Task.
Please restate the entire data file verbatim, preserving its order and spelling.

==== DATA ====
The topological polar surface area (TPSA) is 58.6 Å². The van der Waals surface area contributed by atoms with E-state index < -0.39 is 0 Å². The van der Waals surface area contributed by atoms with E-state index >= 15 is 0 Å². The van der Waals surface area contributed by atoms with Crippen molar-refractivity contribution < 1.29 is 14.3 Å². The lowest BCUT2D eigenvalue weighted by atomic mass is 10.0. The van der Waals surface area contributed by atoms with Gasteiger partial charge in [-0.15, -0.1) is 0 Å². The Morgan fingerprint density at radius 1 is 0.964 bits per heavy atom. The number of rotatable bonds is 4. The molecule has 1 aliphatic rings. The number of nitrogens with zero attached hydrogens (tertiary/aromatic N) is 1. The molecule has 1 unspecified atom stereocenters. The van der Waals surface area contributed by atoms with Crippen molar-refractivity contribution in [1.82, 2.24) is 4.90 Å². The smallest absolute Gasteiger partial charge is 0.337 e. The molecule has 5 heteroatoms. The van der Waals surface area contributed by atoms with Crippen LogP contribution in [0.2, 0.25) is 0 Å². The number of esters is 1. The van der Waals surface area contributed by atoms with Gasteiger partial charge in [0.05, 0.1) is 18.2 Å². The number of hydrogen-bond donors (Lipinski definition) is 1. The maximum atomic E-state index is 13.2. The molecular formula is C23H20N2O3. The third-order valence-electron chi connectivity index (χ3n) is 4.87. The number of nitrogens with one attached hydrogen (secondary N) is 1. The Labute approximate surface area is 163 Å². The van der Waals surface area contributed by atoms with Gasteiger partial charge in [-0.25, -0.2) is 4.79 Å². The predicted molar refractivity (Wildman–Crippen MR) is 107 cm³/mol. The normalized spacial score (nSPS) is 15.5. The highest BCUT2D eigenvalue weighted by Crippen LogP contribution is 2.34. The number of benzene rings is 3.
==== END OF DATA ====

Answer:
The topological polar surface area (TPSA) is 58.6 Å². The van der Waals surface area contributed by atoms with E-state index < -0.39 is 0 Å². The van der Waals surface area contributed by atoms with E-state index >= 15 is 0 Å². The van der Waals surface area contributed by atoms with Crippen molar-refractivity contribution < 1.29 is 14.3 Å². The lowest BCUT2D eigenvalue weighted by atomic mass is 10.0. The van der Waals surface area contributed by atoms with Gasteiger partial charge in [-0.15, -0.1) is 0 Å². The Morgan fingerprint density at radius 1 is 0.964 bits per heavy atom. The number of rotatable bonds is 4. The molecule has 1 aliphatic rings. The number of nitrogens with zero attached hydrogens (tertiary/aromatic N) is 1. The molecule has 1 unspecified atom stereocenters. The van der Waals surface area contributed by atoms with Crippen molar-refractivity contribution in [1.82, 2.24) is 4.90 Å². The smallest absolute Gasteiger partial charge is 0.337 e. The molecule has 5 heteroatoms. The van der Waals surface area contributed by atoms with Crippen LogP contribution in [0.2, 0.25) is 0 Å². The number of esters is 1. The van der Waals surface area contributed by atoms with Gasteiger partial charge in [0.05, 0.1) is 18.2 Å². The number of hydrogen-bond donors (Lipinski definition) is 1. The maximum atomic E-state index is 13.2. The molecular formula is C23H20N2O3. The third-order valence-electron chi connectivity index (χ3n) is 4.87. The number of nitrogens with one attached hydrogen (secondary N) is 1. The Labute approximate surface area is 163 Å². The van der Waals surface area contributed by atoms with Gasteiger partial charge in [-0.25, -0.2) is 4.79 Å². The predicted molar refractivity (Wildman–Crippen MR) is 107 cm³/mol. The normalized spacial score (nSPS) is 15.5. The highest BCUT2D eigenvalue weighted by Crippen LogP contribution is 2.34. The number of benzene rings is 3.